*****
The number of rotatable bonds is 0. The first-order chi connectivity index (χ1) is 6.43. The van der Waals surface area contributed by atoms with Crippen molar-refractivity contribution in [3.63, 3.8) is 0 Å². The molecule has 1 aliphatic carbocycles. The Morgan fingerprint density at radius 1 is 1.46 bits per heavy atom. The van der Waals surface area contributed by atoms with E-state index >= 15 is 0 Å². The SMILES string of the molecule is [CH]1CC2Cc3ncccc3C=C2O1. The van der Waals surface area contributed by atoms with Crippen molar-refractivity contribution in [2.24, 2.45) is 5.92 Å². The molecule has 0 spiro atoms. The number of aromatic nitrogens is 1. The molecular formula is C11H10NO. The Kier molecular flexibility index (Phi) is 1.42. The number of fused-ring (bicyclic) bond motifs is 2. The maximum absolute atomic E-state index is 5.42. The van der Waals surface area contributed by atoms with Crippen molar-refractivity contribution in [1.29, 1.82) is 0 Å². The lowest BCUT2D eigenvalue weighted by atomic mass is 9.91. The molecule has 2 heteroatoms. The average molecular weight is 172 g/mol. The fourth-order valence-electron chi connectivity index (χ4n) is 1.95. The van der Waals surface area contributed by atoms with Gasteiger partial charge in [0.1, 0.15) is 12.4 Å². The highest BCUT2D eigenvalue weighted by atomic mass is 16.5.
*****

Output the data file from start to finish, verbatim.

The number of rotatable bonds is 0. The first-order chi connectivity index (χ1) is 6.43. The van der Waals surface area contributed by atoms with Crippen molar-refractivity contribution in [3.63, 3.8) is 0 Å². The molecule has 1 aliphatic carbocycles. The Morgan fingerprint density at radius 1 is 1.46 bits per heavy atom. The van der Waals surface area contributed by atoms with E-state index >= 15 is 0 Å². The SMILES string of the molecule is [CH]1CC2Cc3ncccc3C=C2O1. The van der Waals surface area contributed by atoms with Crippen molar-refractivity contribution in [2.24, 2.45) is 5.92 Å². The molecule has 0 spiro atoms. The number of aromatic nitrogens is 1. The molecular formula is C11H10NO. The Kier molecular flexibility index (Phi) is 1.42. The number of fused-ring (bicyclic) bond motifs is 2. The maximum absolute atomic E-state index is 5.42. The van der Waals surface area contributed by atoms with Crippen molar-refractivity contribution in [1.29, 1.82) is 0 Å². The lowest BCUT2D eigenvalue weighted by atomic mass is 9.91. The molecule has 2 heteroatoms. The average molecular weight is 172 g/mol. The fourth-order valence-electron chi connectivity index (χ4n) is 1.95. The van der Waals surface area contributed by atoms with Gasteiger partial charge in [0.1, 0.15) is 12.4 Å². The highest BCUT2D eigenvalue weighted by atomic mass is 16.5.